Thomas Jefferson Papers

To Thomas Jefferson from William Strickland, 18 December 1805

York Decr. 18th. 1805—

Dear Sir/

Having been absent from home for several months, & having returned only lately, I did not receive from Mr. Erving, till within these few days, the box containing the Model, which you did me the honor of sending to me. Give me leave, Sir, in the first place to make my acknowledgements to you for this obliging attention & to assure you of the pleasure I experience in being recollected by you.—

Since my return from America, I have been unable to attend to the practice of Agriculture, being still confined to a residence in this town. I should otherwise have long since tried experiments with your plough; the mold board of which I conceive to be made upon true mechanical principles; & I have not heard of any other person having tried it, tho’ drawings & descriptions have been published in various works connected with Agriculture & the Arts. The utility of it will however be soon proved, as I have put your models into the hands of a Brother extensively concerned in farming affairs, who will give it a fair trial as soon as he has leisure for superintending the making of a plough; when if it should be found superior to others now in use, which from the principle I think it cannot fail of doing, we shall have mould boards made according to this pattern, of cast iron; for such are always found to work more true & freely, than when made of any other material. I am moreover induced to entertain a favourable opinion of your invention, not only from the attention, I know you to have given to the adjusting of it, & from your being so well qualified to judge of its utility but because the plough made use of in this & the Northern counties of England, & which is generally allowed to be the best instrument used in the Kingdom, has a moldboard more nearly approaching the form of yours, than that applyed to the more complex & cumbersome instruments used in most other parts of the country.

I have written to Mr. Arthur Young to inform him of your having sent a similar model to the Board of Agriculture & request him to apply for it on his return to London. At this time, I apprehend, that he is in the country, the Board not sitting till the meeting of Parliament in January.—

We remain in a state of indecisive warfare with our inveterate antagonist of France. He has dared not to attempt his threatend invasion, & for a long time past it has ceased to be an object of serious thought in this country; & now the signal victory of Trafalgar, must have shewn the impotence of the naval armaments of France. Of the combined fleets of France & Spain consisting of thirty three sail of the line nine only have returned to port, & of these four only are in a state capable of repair, as appears from the explicit & honourable account published by Spain (For France has favourd the world with no account of the Action); eight have arrived in England, & the rest are lost to our enemies, though not captured by us. After an action between great fleets, particularly, where one side is composed of vessels belonging to two nations, politically united, not in sentiments & good will, many circumstances, besides the uncertainty of the sea & weather, may be alleged to extenuate a defeat, & lessen the credit of the victors; but nothing has more clearly proved the superiority of British seamanship & seamen, than four of our fleet meeting some days after the action, four French vessels of precisely equal force, which had retreated uninjured from it, & that the whole of them should be captured & brought safe into the Ports of this country.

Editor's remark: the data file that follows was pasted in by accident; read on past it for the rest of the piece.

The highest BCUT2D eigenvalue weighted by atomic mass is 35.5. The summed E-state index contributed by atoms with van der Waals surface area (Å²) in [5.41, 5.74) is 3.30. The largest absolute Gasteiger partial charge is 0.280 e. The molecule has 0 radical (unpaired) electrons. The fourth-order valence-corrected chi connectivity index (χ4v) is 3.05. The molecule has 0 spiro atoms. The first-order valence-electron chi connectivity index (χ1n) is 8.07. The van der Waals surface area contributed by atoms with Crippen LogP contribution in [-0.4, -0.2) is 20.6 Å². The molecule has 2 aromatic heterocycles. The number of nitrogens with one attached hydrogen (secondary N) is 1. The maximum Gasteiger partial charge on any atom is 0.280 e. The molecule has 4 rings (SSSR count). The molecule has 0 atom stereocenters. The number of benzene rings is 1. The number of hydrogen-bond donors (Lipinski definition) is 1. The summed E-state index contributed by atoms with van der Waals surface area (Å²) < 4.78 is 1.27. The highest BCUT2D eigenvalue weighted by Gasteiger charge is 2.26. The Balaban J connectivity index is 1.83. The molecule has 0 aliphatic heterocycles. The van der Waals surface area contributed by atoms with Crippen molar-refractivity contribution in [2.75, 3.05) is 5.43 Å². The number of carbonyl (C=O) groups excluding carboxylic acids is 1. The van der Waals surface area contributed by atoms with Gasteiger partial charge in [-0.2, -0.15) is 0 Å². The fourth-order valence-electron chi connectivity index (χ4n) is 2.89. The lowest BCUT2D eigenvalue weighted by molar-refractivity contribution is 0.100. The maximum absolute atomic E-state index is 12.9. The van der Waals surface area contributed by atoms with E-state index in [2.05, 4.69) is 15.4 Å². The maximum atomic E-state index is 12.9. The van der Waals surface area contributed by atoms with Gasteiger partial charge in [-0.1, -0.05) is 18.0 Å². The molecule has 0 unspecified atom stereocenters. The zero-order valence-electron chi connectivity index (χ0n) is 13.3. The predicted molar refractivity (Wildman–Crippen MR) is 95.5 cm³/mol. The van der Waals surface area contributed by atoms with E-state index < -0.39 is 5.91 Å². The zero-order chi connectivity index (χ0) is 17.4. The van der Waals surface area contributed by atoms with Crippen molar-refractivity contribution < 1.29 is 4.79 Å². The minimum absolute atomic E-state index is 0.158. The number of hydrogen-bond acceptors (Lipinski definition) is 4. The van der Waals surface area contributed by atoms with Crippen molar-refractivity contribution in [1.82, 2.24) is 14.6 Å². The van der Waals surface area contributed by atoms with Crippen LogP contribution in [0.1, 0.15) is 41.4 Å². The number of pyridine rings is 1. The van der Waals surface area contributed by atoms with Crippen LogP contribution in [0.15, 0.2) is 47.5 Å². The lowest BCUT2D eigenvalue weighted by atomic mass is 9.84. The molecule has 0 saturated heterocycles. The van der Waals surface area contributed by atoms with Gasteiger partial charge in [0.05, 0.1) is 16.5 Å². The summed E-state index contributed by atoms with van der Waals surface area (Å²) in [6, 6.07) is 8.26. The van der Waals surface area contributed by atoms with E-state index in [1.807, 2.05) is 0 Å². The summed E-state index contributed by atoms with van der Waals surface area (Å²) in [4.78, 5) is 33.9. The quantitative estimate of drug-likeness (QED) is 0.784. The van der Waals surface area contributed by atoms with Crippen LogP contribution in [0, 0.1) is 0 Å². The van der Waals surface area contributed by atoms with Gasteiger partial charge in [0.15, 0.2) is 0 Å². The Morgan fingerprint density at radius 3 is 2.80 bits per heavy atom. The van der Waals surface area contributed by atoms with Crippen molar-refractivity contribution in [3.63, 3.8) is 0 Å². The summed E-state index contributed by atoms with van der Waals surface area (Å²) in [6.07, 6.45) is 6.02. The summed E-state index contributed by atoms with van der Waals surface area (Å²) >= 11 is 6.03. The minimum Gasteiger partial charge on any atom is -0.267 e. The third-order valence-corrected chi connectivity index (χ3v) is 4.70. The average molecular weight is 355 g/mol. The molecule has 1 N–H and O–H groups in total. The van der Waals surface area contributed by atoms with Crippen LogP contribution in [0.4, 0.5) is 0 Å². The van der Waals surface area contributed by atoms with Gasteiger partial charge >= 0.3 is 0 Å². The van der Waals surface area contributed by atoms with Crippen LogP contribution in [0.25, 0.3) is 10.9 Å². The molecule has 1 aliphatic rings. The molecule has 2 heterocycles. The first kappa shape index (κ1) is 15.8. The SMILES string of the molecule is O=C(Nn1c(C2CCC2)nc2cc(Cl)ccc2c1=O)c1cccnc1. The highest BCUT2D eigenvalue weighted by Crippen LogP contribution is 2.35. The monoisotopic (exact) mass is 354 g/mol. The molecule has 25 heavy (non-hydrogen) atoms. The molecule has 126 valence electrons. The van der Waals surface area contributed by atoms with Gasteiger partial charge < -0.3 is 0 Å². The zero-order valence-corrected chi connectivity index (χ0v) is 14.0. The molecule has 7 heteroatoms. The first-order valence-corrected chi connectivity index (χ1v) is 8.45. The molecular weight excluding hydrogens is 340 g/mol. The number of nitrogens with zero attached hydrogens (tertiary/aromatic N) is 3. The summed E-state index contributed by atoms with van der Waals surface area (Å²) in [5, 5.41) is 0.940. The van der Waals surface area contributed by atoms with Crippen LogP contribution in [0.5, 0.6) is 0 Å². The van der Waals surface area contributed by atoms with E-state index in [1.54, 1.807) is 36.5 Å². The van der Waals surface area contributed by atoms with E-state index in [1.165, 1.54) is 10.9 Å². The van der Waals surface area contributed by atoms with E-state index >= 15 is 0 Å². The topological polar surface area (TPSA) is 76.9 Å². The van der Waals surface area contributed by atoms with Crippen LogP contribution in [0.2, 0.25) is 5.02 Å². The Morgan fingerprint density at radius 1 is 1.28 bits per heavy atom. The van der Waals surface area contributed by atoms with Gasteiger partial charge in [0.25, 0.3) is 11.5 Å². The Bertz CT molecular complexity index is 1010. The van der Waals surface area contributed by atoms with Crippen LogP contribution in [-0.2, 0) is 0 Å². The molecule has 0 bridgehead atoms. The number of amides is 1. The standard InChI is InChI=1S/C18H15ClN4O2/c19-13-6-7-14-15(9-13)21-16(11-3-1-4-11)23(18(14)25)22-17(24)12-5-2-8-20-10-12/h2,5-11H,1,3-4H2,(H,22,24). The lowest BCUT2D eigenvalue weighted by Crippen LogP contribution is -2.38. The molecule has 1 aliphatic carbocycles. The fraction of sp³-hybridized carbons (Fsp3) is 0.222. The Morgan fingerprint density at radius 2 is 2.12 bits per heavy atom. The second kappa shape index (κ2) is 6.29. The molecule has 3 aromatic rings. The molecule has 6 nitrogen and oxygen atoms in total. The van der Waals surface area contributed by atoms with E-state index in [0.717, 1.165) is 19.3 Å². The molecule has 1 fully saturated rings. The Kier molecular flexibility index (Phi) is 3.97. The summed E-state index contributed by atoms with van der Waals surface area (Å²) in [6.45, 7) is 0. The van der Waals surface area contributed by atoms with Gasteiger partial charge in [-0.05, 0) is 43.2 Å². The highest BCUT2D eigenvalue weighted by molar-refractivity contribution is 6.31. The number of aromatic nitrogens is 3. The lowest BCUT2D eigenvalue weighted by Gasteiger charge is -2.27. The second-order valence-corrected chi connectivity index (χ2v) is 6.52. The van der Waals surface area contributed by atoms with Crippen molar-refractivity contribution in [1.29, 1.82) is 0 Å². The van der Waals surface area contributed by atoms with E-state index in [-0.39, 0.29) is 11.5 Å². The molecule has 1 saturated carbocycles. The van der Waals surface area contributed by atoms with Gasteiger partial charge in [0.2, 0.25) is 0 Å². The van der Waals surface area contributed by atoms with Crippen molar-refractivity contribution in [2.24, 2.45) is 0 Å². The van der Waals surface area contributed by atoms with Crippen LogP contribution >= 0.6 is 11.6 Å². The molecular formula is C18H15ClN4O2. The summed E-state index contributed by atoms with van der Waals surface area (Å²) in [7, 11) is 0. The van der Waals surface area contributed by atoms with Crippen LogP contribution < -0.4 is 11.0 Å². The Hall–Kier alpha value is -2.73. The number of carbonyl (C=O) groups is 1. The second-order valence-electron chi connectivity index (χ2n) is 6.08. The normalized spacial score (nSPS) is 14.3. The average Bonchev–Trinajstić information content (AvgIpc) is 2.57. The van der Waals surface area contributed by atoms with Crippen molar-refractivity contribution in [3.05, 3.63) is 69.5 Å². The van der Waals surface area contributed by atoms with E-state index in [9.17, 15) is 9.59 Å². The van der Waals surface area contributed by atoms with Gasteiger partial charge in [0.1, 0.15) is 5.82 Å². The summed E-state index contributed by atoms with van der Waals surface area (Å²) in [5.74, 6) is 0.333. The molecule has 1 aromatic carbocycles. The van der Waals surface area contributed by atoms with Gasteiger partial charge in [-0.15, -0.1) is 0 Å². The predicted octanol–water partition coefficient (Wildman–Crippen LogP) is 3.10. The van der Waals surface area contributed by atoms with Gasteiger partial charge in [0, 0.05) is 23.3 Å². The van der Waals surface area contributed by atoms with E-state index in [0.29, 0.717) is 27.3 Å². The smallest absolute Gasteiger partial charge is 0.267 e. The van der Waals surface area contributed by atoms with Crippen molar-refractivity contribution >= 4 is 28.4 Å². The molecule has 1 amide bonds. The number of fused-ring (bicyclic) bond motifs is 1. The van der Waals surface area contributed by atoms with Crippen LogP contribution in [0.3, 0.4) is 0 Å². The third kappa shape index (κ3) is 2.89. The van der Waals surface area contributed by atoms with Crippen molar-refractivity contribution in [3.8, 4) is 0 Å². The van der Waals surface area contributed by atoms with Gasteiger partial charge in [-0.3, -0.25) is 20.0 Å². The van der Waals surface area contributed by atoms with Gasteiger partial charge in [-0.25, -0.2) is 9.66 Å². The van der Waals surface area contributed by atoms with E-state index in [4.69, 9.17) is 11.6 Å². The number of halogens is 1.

Well would it be if this conflict of the fleets could tend to bring matters to issue on the continent but according to present appearances, some one equally decisive must there take place. Though the French are in possession of Vienna, no decisive engaged has happened; & though the Austrians, have sufferd much they have retreated to concentrate their forces with the Russians, the main body of whom had not joined them, when the last accounts arrived here, but were within a few days march, & the Austrian army was then lying at no great distance beyond Vienna. The French are thus drawn continually farther from their frontiers; winter has set in with much severity; & it is the opinion of military men, that Bonaparte never risked so much in trusting to his fortune, as at this time.—

Hitherto no internal inconveniences have affected this country, beyond such as must attend every state of warfare, & which must ever in a certain degree derange the comforts, & pursuits of individuals. The seasons have been propitious, & plenty chears the country; the general sentiment of the people appears to be that of resisting our inveterate & ambitious enemy till a peace can be obtained that may promise us rest & security.

Allow me, Sir, before I conclude my letter to congratulate you on your reelection to the Honourable Station, which you now hold, & by which the sentiments of our countrymen in your favour are so unequivocally spoken, & which proves with what moderation, justice, prudence, & steadiness, you have governed your country; be assured of my constant & sincere regard, and of the pleasure I experience in expressing it: & that I am on all occasions that offer them selves—

Your much obliged & very Obedient Servant

Wm: Strickland

DLC: Papers of Thomas Jefferson.

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